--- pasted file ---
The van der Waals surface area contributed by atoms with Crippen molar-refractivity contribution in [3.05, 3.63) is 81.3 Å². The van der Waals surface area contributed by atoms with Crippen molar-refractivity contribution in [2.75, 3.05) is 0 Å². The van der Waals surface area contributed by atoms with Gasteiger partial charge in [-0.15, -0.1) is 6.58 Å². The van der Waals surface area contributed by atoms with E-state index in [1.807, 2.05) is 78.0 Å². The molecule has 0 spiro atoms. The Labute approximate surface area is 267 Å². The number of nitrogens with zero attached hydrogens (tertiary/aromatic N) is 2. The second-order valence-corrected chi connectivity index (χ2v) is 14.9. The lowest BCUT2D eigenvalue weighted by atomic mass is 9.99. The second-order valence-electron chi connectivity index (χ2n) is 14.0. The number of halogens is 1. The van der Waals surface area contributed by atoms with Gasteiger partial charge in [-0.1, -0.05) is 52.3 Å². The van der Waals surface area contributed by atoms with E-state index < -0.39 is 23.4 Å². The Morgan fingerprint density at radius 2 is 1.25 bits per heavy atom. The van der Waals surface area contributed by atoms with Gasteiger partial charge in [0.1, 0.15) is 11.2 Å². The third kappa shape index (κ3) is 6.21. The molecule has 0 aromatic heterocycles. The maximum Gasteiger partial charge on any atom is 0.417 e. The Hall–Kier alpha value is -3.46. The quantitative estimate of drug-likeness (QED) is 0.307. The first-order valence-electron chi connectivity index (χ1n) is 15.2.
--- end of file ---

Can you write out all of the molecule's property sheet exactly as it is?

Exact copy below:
The van der Waals surface area contributed by atoms with Crippen molar-refractivity contribution in [3.05, 3.63) is 81.3 Å². The van der Waals surface area contributed by atoms with Crippen molar-refractivity contribution in [2.75, 3.05) is 0 Å². The van der Waals surface area contributed by atoms with Gasteiger partial charge in [-0.15, -0.1) is 6.58 Å². The van der Waals surface area contributed by atoms with E-state index in [1.807, 2.05) is 78.0 Å². The molecule has 0 spiro atoms. The Labute approximate surface area is 267 Å². The number of nitrogens with zero attached hydrogens (tertiary/aromatic N) is 2. The second-order valence-corrected chi connectivity index (χ2v) is 14.9. The lowest BCUT2D eigenvalue weighted by atomic mass is 9.99. The second-order valence-electron chi connectivity index (χ2n) is 14.0. The number of halogens is 1. The van der Waals surface area contributed by atoms with Gasteiger partial charge in [-0.1, -0.05) is 52.3 Å². The van der Waals surface area contributed by atoms with E-state index < -0.39 is 23.4 Å². The Morgan fingerprint density at radius 2 is 1.25 bits per heavy atom. The van der Waals surface area contributed by atoms with Gasteiger partial charge in [0.1, 0.15) is 11.2 Å². The third kappa shape index (κ3) is 6.21. The molecule has 0 aromatic heterocycles. The maximum Gasteiger partial charge on any atom is 0.417 e. The Hall–Kier alpha value is -3.46. The quantitative estimate of drug-likeness (QED) is 0.307. The first-order valence-electron chi connectivity index (χ1n) is 15.2.